In a comical twist of things this weekend, let’s talk about a situation where IMAX didn’t seem to understand what the Streisand Effect is, and why they should probably avoid provoking it. See, the Streisand Effect is simply the phenomenon where an attempt to hide or censor something – especially on the internet – typically has the unintended consequence of publicizing the information more widely. Essentially, it means that when a company gets upset with something that the masses disagree with, they tend to immediately spread the word about that company acting in poor taste. Like right now, with this article.
With this specific situation, Ars Technica had an article where they talked about the new StreamVR headset that’s being created by Valve – it’s really a good article, you should definitely go check it out. In the article, Ars quoted game designer Alex Schwartz with this statement: “The jump up in tech between playing a normal video game and playing with Kinect was X. The jump between a regular game and playing a room scale VR experience is X times 100. It’s like saying, ‘I have an IMAX theater in my house.’ It’s so much better that we can get away with a cumbersome setup.”
From that one little quote – not even really commenting with an opinion on the quote, but really just quoting someone else’s thoughts on the idea – IMAX sent a Trademark complaint over to Ars and demanded that they take the story down. Ars Technica commented in the article: “The company said our story required a retraction because it included a brief reference to IMAX—included without IMAX’s permission.”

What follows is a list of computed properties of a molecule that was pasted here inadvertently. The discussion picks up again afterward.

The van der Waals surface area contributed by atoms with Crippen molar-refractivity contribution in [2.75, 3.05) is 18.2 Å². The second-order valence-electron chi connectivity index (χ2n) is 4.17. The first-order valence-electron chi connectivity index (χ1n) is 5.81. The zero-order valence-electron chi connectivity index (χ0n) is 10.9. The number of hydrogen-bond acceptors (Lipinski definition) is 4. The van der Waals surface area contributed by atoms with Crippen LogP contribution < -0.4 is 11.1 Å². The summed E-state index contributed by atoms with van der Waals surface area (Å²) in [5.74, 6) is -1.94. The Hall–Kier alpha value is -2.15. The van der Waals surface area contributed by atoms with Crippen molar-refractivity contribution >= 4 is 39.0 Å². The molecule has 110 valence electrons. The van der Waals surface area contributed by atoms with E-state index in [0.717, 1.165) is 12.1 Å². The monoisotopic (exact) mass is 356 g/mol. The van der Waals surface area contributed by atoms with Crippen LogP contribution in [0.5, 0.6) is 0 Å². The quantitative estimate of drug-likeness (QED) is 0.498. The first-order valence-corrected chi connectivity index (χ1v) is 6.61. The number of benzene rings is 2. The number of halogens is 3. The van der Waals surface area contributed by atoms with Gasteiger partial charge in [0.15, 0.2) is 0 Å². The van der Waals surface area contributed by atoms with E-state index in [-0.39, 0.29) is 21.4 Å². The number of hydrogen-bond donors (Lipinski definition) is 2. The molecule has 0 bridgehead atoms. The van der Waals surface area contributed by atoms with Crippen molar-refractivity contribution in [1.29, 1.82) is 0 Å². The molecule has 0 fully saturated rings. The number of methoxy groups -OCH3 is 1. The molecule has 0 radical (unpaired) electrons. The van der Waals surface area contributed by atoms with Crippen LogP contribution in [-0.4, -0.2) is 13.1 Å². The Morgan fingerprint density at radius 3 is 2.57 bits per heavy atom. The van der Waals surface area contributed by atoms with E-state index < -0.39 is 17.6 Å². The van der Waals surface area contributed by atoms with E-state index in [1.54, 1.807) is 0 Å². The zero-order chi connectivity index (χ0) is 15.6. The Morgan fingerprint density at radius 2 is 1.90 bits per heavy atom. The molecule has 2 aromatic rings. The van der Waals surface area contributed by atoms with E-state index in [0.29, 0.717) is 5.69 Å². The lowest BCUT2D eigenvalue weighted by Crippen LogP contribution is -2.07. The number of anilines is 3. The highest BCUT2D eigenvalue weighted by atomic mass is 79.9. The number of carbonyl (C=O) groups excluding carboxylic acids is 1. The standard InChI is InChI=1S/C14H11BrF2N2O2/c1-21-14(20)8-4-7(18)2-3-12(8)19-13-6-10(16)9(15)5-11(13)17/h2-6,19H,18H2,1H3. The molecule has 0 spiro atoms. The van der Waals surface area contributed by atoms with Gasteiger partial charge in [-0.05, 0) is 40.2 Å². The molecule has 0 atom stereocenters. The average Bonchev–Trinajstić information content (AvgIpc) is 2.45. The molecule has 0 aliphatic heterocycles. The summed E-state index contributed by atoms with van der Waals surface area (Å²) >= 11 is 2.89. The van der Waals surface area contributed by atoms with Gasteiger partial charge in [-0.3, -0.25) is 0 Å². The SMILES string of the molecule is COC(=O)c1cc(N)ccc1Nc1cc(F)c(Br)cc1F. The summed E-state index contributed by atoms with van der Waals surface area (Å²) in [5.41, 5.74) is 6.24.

Comically, you can read the full complaint letter from IMAX right here. Ars was kind enough to provide the reading material for the internet to enjoy.
Since Ars posted the article about IMAX’s extremely poor decision, IMAX has apologized for how they acted. Ars Technica, being the bigger poeple in the situation, has accepted the apology, and has updated all of their articles to reflect IMAX’s response. However, one has to wonder what happened over at IMAX to make this happen. Was it just that a temp was in the office that weekend, and made a poor decision without thinking it through? Or, was it really how they felt, and only backed down when they saw the follow-up articles from Ars, and how the internet responded? For their sake, I hope the internet doesn’t assume it’s the latter.